“Made in the USA.” When we see this on a product, buying it makes most of us feel pretty good. We know that we’re supporting American jobs and the economy.

But does buying American really matter? And what does “Made in the USA” really mean? In a time when inflation has consumers really feeling the pinch, is it worth it?

In short, yes, “Made in the USA” matters. Manufacturing drives growth in the US economy through job creation and technology innovation. And, leaving economics largely to the economists, what you need to know is that a growing economy is a healthy economy.

Let’s take a closer look at “Made in the USA.”


“Made in the USA” really means just that. Companies must follow very specific guidelines to be able to put a “Made in the USA” label on a product. Products must be entirely or virtually entirely made in the United States, as established and overseen by the Federal Trade Commission. This policy definition includes the 50 states, the District of Columbia, and all US territories and possessions. And it’s not just the final product; the standard for “Made in the USA” means all significant parts and processing of the product must be of US origin and—in the case of manufacturing and assembly—take place in the US.  

Ultimately, a “Made in the USA” label means there is no foreign content in the product and the product was made in one of the US states, districts, or territories. 

For most products, there is no requirement to disclose origins. However many companies and manufacturers see the label as a positive—a differentiator that may make products more attractive to US buyers.


Since March 2020, we’ve all learned more about supply chains and global trade than we ever expected. We understand better than ever how the global supply chain affects what shows up on shelves—or what doesn’t (like toilet paper, or like the microchips that caused inventory shortages and delays in the auto market). We’ve learned how sourcing from lower-cost regions of the world like China and India can be vulnerable to shutdowns, lockdowns, shortages, and more, affecting American consumers in multiple dimensions from availability to cost. 

While this visibility has heightened awareness, the reality is that there has been a shift underway for some time. Consumer preference has tilted toward US-made goods for several years. In fact, recent research reveals consumers are willing to pay up to 20% more for goods made in the USA. This is true for consumer goods as well as business-to-business and industrial purchases. 

In addition, many people feel that “buying American” is more patriotic and that USA-made goods are of higher quality. It may be perception, but it’s a perception that sticks.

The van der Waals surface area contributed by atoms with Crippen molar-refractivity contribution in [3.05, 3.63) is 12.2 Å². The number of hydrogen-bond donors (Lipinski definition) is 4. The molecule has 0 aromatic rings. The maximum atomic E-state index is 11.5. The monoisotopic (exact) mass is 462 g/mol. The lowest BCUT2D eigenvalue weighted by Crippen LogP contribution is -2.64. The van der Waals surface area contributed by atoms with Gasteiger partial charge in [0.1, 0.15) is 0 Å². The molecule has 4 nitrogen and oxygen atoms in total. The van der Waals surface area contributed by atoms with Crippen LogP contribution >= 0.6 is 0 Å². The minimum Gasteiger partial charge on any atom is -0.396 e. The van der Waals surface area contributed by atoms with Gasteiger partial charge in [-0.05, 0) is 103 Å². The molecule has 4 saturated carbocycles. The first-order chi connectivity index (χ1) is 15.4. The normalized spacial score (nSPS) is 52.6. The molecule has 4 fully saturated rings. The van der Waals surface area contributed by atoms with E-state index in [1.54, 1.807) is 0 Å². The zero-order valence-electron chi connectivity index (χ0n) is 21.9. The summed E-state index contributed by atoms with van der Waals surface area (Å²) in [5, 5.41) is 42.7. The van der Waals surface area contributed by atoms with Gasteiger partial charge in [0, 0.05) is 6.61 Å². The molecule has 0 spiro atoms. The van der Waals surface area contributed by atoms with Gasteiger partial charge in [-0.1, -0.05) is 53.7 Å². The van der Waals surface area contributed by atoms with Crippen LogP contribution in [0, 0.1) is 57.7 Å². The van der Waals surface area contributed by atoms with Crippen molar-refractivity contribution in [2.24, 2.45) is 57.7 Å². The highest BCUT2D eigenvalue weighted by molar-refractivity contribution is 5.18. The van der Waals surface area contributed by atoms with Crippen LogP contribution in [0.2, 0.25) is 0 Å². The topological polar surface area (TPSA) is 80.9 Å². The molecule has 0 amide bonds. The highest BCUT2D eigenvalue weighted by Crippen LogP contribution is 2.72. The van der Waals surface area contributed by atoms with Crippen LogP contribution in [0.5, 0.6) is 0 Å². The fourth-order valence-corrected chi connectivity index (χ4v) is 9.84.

Of course, our shift toward buying American comes after a nearly 30-year cycle of demand for lower-cost goods that pushed production from the United States into lower-cost regions of the world. This cycle is shifting back to US soil as people realize that the ultimate cost can damage the national economy. It could perhaps even risk our position of power and influence in the world. 


We said at the beginning of this article that a growing economy is a healthy economy. According to research by Deloitte, for every $1 invested in US manufacturing, $1.81 in value is generated in return. Manufacturers contribute $2.17 trillion to the national economy—over 12% of gross domestic product (GDP), or the measure of the market value of the country’s output of products and services. Manufacturing also supports more than 40 million jobs in the US. What funds this activity? Demand from consumers—and when we buy American and buy local, we are creating more demand for goods manufactured right here.


Global trends and national business matter to the economy. But so do local small businesses. In fact, research shows 67 cents of every dollar spent at a local business stays in the local economy. In addition, every dollar spent locally generates another 50 cents in business in the local community, creating an amplifier effect. Imagine this: you purchase shoes at a local store, and the store owner makes a purchase from another local business. The money continues to travel around and within your community. 

Small businesses have enormous collective power. In fact, together US-based small businesses generate $4.8 trillion in gross domestic product (GDP)—making them equivalent to the third-largest economy in the world.


Given what we’ve shared about “Made in the USA,” the connection between manufacturing and the national economy, and the importance of local businesses, we’re especially proud Gutter Sense is made in the USA. All components and labor are sourced locally to our Chicago-area business. Everything from the nuts and bolts to the pull rope, monofilament, insert cards, polybags, and injection-molded tongs. Each tool is also assembled locally, meaning that we adhere to the strictest definition of “Made in the USA.” 

In addition, Gutter Sense is a small, family-owned business. My daughter Paige and I run everything from customer service to operations and order fulfillment. We feel great satisfaction knowing we’re behind a product that makes people’s lives easier and contributes to our national and local economy.

This article originally appeared in October 2021 and was updated in January 2023.